“SAG pay is higher, and there’s overtime when the days are long,” says Backstage Expert Michael Kostroff. “That’s one of the things that a union does: protect its members and ensure fair pay. But you don’t get to demand those privileges if you’re not in that union.”
Now that that’s out of the way, let’s get to what it is you really want to know: What are the actual numbers? It depends on the project but generally, nonunion talent will be hired for either a 10- or 12-hour day, with additional pay provided should production run overtime. A common rate for a single day of work is between $100 and $200.
For SAG talent, pay is much less uniform and there are a number of stipulations that can affect how much the background actor will make. To learn the ins and outs, it would be to your benefit to scan the SAG-AFTRA official handbook for background actors (even if you aren’t in the union, it could help you decipher whether you’d like to join in the future).
There are certain “unwritten rules” of this business that you may not know if you’re entirely green. That’s applicable for extra credits and how to apply them to your materials. Case in point: Should you list your extra credits on your résumé or put your scenes on your reel? The very unwritten answer is no—but only if you’re submitting to principal roles.
“Few folk in the industry read ‘extra’ on a résumé and get excited about you as an actor,” says Paul Barry, a Los Angeles–based acting coach and Backstage Expert. “Though there’s no shame in the work, if you keep popping up as an extra or featured extra, you’re likely to cement that perception of you in the industry, regardless of how empathetic they are to your plight as an up-and-coming artist. Casting directors will look at your résumé then for the training you’ve taken, not for the projects in which you walked behind Jennifer Aniston, or handed a glass of wine to George Clooney.”
These rules, however, apply for those who want to do principal work. In cases of submitting a résumé for another background gig, then of course you should have your glossiest extra credits listed. Furthermore, for career extras, it’s fine for your entire résumé to be nothing more than extra credits.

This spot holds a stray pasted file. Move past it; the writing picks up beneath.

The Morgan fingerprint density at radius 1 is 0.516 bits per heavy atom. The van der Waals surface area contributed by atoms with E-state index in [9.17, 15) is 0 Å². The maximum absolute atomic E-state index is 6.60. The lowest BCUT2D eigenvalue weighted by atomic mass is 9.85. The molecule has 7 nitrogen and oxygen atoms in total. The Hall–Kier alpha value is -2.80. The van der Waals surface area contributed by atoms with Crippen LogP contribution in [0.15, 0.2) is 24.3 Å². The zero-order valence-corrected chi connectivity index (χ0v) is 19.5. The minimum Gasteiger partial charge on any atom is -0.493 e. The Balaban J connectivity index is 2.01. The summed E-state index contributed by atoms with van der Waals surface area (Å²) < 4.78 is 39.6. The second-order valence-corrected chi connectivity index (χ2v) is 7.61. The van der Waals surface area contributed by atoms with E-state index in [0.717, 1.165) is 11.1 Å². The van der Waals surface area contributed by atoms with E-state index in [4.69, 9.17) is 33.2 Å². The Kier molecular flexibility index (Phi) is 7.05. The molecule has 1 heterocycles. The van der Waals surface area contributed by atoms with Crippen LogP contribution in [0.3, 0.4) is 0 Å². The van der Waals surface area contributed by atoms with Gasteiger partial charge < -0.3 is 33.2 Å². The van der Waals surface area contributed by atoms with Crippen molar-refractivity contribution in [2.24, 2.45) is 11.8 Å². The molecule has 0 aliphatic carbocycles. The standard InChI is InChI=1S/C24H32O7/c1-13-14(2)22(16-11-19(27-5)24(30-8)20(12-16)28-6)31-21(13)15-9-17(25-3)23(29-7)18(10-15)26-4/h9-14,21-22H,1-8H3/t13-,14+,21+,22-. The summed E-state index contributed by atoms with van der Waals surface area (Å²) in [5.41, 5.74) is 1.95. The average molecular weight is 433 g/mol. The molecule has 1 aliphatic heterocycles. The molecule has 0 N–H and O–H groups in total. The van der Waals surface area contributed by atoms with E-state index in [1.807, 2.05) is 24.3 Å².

This refers mainly to television (guest starring doesn’t exist in film). In the TV hierarchy, the ranking goes: guest star, co-star, extra. At this point, you hopefully now understand what it is an extra does.
Guest stars, as you may have guessed, are the big time. You’ll get billed at the start of the show and will likely be needed for at least one week of work. And while it’s somewhat uncommon for extras and co-stars to transition to a full-time principal cast member, guest stars do it pretty frequently.
Co-stars have five lines or less; generally, they’ll only be required for one day of shooting, though that’s subject to change. Unlike extra work, you absolutely can put co-starring gigs on your résumé. Also unlike extra work, almost without exception, productions will require co-stars to be members of SAG-AFTRA.
As an extra, you aren’t there to “get discovered.” In fact, the way you’ll make an impression (and thus be hired again and again and again) is by maintaining utmost professionalism at all times, being on time (that means early!), and generally keeping your head down. Unless explicitly called for, you should not approach the director or principal actors, and you should try your very best not to make additional work for anyone.
“When you get that call, understand this is a business and you must treat it as such,” says Russ. “That means if you accept a job, it’s critical to show up on time and follow the directions of the assistant director.”
That’s another thing: You’ll likely be receiving instruction from the assistant director; if you have a truly important question, try to find the appropriate moment to ask. But at all times, understand that this person is extremely busy and any minute spent speaking with you is a minute that could probably be spent elsewhere.